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onemorecast (3/25/2010)I typically watch the wave action. On a day when the water is clear, finding washouts are fairly easy. Just look for the darker spots which indicates deeper water. However, that's not always the case. Observing the wave action can help you identify good deep washouts. While watching the wave action look for an area of somewhat smooth water in between wave breaks. Normally between 50 to 100 yards wide. The smoother or flat area between the wave breaks indicates deeper water. The waves breaking on either side ofthe flat waterindicate sand bars. Set up in between the wave breakers and fish the deeper area. I have noticed better success while fishing the west side of the wash. The water leaving out of those washes pushes bait out with it and fish like to hang or swim through those areas to catch the outflow of bait. The beaches have a really good diagram posted in most parking lots that help swimmers identify rip currents. Look for that diagram and it will add you in finding washouts and what to look for. I hope this helps.http://www.top10costarica.com/wp-content/uploads/2008/05/rip-currents.jpghttp://www.google.com/imgres?imgurl=http://www.islandgazette.net/photo2/pictures/August-29-2007/rip-sign4-27-sm.jpg&imgrefurl=http://www.islandgazette.net/content/index.php%3Foption%3Dcom_content%26task%3Dview%26id%3D1650%26Itemid%3D1&usg=__hvP3q5aPZCFD6COevTTu1GFAXqw=&h=210&w=400&sz=120&hl=en&start=28&itbs=1&tbnid=xIj4EogqNweCtM:&tbnh=65&tbnw=124&prev=/images%3Fq%3Ddiagram%2Bof%2Brip%2Bcurrent%26start%3D18%26hl%3Den%26sa%3DN%26ndsp%3D18%26tbs%3Disch:1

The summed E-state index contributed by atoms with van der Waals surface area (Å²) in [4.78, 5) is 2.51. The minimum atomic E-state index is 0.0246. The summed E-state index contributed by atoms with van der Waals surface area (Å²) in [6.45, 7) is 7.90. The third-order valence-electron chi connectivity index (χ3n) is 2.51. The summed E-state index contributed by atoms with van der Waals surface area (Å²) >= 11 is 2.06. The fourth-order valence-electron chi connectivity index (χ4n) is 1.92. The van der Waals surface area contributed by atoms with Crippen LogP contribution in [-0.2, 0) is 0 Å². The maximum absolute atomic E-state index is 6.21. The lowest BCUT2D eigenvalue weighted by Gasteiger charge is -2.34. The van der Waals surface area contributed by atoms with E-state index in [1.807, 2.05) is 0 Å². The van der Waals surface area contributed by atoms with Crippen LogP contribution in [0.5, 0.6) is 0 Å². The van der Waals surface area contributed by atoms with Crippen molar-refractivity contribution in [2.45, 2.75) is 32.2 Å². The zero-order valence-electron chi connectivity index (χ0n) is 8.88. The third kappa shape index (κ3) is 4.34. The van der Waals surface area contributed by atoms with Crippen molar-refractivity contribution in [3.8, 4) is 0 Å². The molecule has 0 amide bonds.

http://www.google.com/imgres?imgurl=http://www.buoybuddy.net/images/rip_current_diagram_.jpg&imgrefurl=http://www.buoybuddy.net/Rip_Current_Diagram.html&h=1177&w=2175&sz=1039&tbnid=xoArtSVuMkj7EM:&tbnh=81&tbnw=150&prev=/images%3Fq%3Ddiagram%2Bof%2Brip%2Bcurrent&usg=__HPA7EZxlAY84yAY-qqJFHFNYUY4=&ei=EXmrS_nAFIiXtgemloG5Dw&sa=X&oi=image_result&resnum=1&ct=image&ved=0CAgQ9QEwAA


Telum Pisces (3/13/2008)


Copy and pasted for the non-clickers:



In case your like me and need to see what these guys are talking about.....check theses out.







This picture is common of what you may see at lowtide. Scouting the beach at lowtide helps you after the water rises.

The arrows show which way the water is moving. "B" are sandbars "C" are suckouts, where the water starts to return back and "D" is where the water breaks due to the rapid incline of the rising bottom.







This photo shows the break in the sandbar. Between the arrows is where the water is deeper. As described by the other folks, white water or tops of waves will indicate where the water becomes shallower.